Apparently the source for the statements Rove made to the FBI is here, in the American Prospect. I couldn't find any other mention of him admitting to spreading her name after it came out in Novak's column. If true, however, it seems to me the fact that she was already 'ousted' by Novak doesn't relieve him of his responsibility to keep his mouth shut about it. He still revealed to others and confirmed that she was CIA, and therefore still broke the law.

An interesting note: In court papers, Fitzgerald said the source of Matthew Cooper of Time magazine and Judith Miller of The New York Times has waived confidentiality, giving the reporters permission to reveal where they got their information.

If they told the grand jury that they waived confidentiality, yet the reporters are still not talking, then it seems they lied in their testimony about telling the reporters it's okay to speak up. That, in itself, is another felony, and Fitzgerald shouldn't have any trouble making the case there.

At 2:04 PM, Blogger Robert Rouse said...


I have to ask . . . how can you state with such authority that Rove didn't have anything to do with this? Do you know the man personally? Or are you simply so loyal to the administration that you can't bring yourself to see that any of them could do anything wrong? Whether it was Rove or not, it was, without a doubt, someone in the Bush White House . . . unless of course, you choose to believe that these reporters just guessed at Mrs. Plame's occupation.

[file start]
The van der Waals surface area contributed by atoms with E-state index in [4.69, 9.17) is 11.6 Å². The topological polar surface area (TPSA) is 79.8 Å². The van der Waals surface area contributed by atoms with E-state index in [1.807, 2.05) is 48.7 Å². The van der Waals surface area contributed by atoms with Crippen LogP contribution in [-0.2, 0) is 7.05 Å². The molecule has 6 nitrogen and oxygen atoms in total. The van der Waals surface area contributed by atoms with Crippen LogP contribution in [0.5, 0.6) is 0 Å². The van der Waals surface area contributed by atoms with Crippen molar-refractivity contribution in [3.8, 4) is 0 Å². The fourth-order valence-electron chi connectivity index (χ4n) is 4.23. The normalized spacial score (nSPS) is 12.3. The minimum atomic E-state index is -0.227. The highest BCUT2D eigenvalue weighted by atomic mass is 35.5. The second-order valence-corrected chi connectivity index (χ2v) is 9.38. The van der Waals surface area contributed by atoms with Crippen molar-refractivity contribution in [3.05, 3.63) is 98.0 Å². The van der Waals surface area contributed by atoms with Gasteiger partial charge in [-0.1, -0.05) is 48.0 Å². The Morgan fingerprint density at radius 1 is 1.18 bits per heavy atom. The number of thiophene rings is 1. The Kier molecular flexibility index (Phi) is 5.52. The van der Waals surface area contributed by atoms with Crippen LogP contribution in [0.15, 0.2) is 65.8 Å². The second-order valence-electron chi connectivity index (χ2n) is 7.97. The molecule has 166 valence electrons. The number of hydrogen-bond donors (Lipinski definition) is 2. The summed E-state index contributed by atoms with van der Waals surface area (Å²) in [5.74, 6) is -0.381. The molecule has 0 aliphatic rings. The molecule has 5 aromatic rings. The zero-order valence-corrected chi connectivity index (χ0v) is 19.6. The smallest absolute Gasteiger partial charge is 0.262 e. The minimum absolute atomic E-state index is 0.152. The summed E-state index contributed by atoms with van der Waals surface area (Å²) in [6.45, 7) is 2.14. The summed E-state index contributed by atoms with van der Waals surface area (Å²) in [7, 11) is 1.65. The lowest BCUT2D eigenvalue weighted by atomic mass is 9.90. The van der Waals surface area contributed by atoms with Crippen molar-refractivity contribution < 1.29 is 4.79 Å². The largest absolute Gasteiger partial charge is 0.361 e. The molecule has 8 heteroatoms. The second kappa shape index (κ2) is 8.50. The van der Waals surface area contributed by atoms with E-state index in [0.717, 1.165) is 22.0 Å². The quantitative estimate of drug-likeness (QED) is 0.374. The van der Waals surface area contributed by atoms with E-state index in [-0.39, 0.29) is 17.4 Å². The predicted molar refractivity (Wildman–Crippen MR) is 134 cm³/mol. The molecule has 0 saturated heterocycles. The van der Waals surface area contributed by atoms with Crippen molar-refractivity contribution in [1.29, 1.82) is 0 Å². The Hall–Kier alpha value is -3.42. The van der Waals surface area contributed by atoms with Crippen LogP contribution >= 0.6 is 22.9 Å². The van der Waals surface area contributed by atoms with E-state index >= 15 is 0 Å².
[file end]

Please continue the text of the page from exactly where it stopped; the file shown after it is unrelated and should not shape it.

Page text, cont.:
At 2:58 PM, Blogger AubreyJ said...

I said no one knows… That means me too!!!!

At 1:05 AM, Blogger Adm. Happy Horatio Hornhonker said...

Hey Aubrey

. . . but the Shadow knows.


Above in this thread Ted Carmichael had left a post with this in it:

"If they told the grand jury that they waived
confidentiality, yet the reporters are still
not talking, then it seems they lied in their
testimony about telling the reporters it's
okay to speak up. That, in itself, is another
felony, and Fitzgerald shouldn't have any
trouble making the case there."

Each individual who has been deposed and or questioned by the Special Prosecutor were given a waiver to sign waiving their right to confidentiality. It is and was the opinion of both Miller and Cooper that those waivers are not binding due to the fact that they are mandatory for an individual to sign. And that the waiver is not made by the free will of the source. Hope you understand that.

Today Miller apparently did not receive a waiver of confidentiality from her source, or at least her attorneys did not mention it today, thereby she is now in lock up. Although, apparently Cooper did receive a last minute waiver from his source. At least that is what Cooper stated himself in his own words after the court proceedings today.

All this about waivers and their right to protect their sources is a moot point. In a Federal Grand Jury there is no right to remain silent as to your source. That was established in 1972 and only the Supreme Court "can limit or distinguish" its controlling 1972 ruling in Branzburg v. Hayes as it applies to the facts relating to Miller and Cooper.

See: http://www.thisnation.com/library/branzburg.html

So whoever the source was that stated they had signed a waiver have done nothing felonious in this particular portion of their testimony.

I hope this clears up the misunderstanding.

Some states have established "Shield Laws" but at the Federal level news people do not have a shield.


At 5:56 AM, Blogger Ted Carmichael said...

Thanks for that, Jonah. I had thought the sources testified that they waived confidentiality. Knowing now that they were forced to, I wouldn't accept it either.

BTW - Does the fifth amendment protection against self-incrimination apply to grand jury testimony?